Relax, and continue to enjoy an occasional glass of wine, or two, scientists are saying as they take a closer look at the results of a British study that claims potentially hazardous levels of heavy metal ions could be contaminating many commercial table wines (see the earlier posting below).
The Wine Spectator, in a comprehensive follow-up to initial news reports of the research, quotes one authority as saying the study targets the wrong contaminants, and that drinking water often contains more metals than wines. That would be George Soleas, vice president of quality assurance for the Liquor Control Board of Ontario, which routinely tests the wines it sells in the Canadian province for heavy metals and other contaminants.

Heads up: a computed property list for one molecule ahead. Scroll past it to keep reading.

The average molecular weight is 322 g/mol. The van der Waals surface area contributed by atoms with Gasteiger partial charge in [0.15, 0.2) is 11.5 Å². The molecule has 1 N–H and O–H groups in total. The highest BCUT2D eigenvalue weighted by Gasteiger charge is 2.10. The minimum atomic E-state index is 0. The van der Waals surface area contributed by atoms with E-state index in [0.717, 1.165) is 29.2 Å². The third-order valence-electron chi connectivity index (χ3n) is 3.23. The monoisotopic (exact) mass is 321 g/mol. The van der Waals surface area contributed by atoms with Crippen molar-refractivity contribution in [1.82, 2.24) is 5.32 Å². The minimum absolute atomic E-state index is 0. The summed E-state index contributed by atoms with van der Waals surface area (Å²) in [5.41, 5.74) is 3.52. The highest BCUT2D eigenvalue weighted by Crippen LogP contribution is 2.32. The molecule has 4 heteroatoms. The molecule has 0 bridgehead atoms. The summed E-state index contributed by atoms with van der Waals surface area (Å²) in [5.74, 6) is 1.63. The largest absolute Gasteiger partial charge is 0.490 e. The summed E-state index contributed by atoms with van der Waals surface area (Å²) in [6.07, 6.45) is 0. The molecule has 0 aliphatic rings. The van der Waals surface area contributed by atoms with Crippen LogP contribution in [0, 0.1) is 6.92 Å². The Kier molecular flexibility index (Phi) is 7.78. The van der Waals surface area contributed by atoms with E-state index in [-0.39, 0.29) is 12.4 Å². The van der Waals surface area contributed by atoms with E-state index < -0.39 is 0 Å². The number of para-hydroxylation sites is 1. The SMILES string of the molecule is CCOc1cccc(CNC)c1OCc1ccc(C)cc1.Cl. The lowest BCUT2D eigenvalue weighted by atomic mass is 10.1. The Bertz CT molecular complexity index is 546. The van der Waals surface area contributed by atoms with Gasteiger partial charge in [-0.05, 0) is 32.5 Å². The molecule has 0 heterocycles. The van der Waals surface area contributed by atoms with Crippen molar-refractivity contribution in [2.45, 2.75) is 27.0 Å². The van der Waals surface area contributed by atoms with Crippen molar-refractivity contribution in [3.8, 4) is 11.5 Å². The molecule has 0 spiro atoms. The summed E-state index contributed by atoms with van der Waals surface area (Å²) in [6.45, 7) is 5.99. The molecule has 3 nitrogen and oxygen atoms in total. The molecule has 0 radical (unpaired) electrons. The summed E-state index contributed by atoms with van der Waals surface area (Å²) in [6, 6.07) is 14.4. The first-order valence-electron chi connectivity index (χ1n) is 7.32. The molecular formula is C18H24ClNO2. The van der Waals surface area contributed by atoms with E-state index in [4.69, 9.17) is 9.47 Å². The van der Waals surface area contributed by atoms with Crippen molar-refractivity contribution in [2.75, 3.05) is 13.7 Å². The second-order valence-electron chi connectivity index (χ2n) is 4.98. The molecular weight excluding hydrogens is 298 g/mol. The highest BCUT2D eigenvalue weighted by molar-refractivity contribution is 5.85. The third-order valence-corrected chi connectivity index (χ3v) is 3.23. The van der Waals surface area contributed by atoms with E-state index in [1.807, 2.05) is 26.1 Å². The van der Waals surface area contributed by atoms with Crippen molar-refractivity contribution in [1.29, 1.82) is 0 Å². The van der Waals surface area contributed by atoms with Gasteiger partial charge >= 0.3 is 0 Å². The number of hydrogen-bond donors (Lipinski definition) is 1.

"I'm not trying to minimize the fact that contaminants get into wine, but they are targeting the wrong contaminants. Most people will drink two glass of wine a night, but eight glasses of water per day, and if they take a multivitamin tablet they get two milligrams of manganese on top of that, so how is the metal obtained from wine going to kill anyone?,"
says Soleas, who has degrees in clinical biochemistry and enology.